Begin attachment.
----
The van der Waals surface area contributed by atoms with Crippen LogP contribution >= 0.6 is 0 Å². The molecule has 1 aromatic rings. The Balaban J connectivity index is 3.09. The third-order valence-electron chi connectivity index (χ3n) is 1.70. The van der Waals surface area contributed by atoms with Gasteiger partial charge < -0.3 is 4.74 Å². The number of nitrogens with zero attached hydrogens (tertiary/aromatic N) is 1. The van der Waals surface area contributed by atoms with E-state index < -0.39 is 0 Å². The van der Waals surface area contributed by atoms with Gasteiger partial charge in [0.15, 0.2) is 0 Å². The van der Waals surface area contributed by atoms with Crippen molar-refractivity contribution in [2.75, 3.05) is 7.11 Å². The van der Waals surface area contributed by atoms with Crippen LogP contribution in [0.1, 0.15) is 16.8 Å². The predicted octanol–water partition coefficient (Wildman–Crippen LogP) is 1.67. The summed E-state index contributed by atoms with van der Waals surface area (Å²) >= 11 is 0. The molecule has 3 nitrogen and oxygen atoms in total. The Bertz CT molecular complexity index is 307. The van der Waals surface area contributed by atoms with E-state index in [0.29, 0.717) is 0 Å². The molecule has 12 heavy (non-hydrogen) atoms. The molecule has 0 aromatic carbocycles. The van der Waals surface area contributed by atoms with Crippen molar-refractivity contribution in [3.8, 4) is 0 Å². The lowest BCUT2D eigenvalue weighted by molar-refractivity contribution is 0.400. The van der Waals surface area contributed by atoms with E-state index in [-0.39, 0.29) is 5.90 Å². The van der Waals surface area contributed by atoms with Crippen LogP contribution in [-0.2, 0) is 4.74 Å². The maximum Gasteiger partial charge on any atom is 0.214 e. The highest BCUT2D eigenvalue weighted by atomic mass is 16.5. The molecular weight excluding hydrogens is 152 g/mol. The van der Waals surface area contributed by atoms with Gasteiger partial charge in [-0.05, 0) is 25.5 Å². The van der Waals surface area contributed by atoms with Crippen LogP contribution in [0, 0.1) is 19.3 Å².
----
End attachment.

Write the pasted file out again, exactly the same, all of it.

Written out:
The van der Waals surface area contributed by atoms with Crippen LogP contribution >= 0.6 is 0 Å². The molecule has 1 aromatic rings. The Balaban J connectivity index is 3.09. The third-order valence-electron chi connectivity index (χ3n) is 1.70. The van der Waals surface area contributed by atoms with Gasteiger partial charge < -0.3 is 4.74 Å². The number of nitrogens with zero attached hydrogens (tertiary/aromatic N) is 1. The van der Waals surface area contributed by atoms with E-state index < -0.39 is 0 Å². The van der Waals surface area contributed by atoms with Gasteiger partial charge in [0.15, 0.2) is 0 Å². The van der Waals surface area contributed by atoms with Crippen molar-refractivity contribution in [2.75, 3.05) is 7.11 Å². The van der Waals surface area contributed by atoms with Crippen LogP contribution in [0.1, 0.15) is 16.8 Å². The predicted octanol–water partition coefficient (Wildman–Crippen LogP) is 1.67. The summed E-state index contributed by atoms with van der Waals surface area (Å²) >= 11 is 0. The molecule has 3 nitrogen and oxygen atoms in total. The Bertz CT molecular complexity index is 307. The van der Waals surface area contributed by atoms with E-state index in [0.29, 0.717) is 0 Å². The molecule has 12 heavy (non-hydrogen) atoms. The molecule has 0 aromatic carbocycles. The van der Waals surface area contributed by atoms with Crippen molar-refractivity contribution in [3.8, 4) is 0 Å². The lowest BCUT2D eigenvalue weighted by molar-refractivity contribution is 0.400. The van der Waals surface area contributed by atoms with E-state index in [-0.39, 0.29) is 5.90 Å². The van der Waals surface area contributed by atoms with Crippen LogP contribution in [-0.2, 0) is 4.74 Å². The maximum Gasteiger partial charge on any atom is 0.214 e. The highest BCUT2D eigenvalue weighted by atomic mass is 16.5. The molecular weight excluding hydrogens is 152 g/mol. The van der Waals surface area contributed by atoms with Gasteiger partial charge in [-0.05, 0) is 25.5 Å². The van der Waals surface area contributed by atoms with Crippen LogP contribution in [0, 0.1) is 19.3 Å².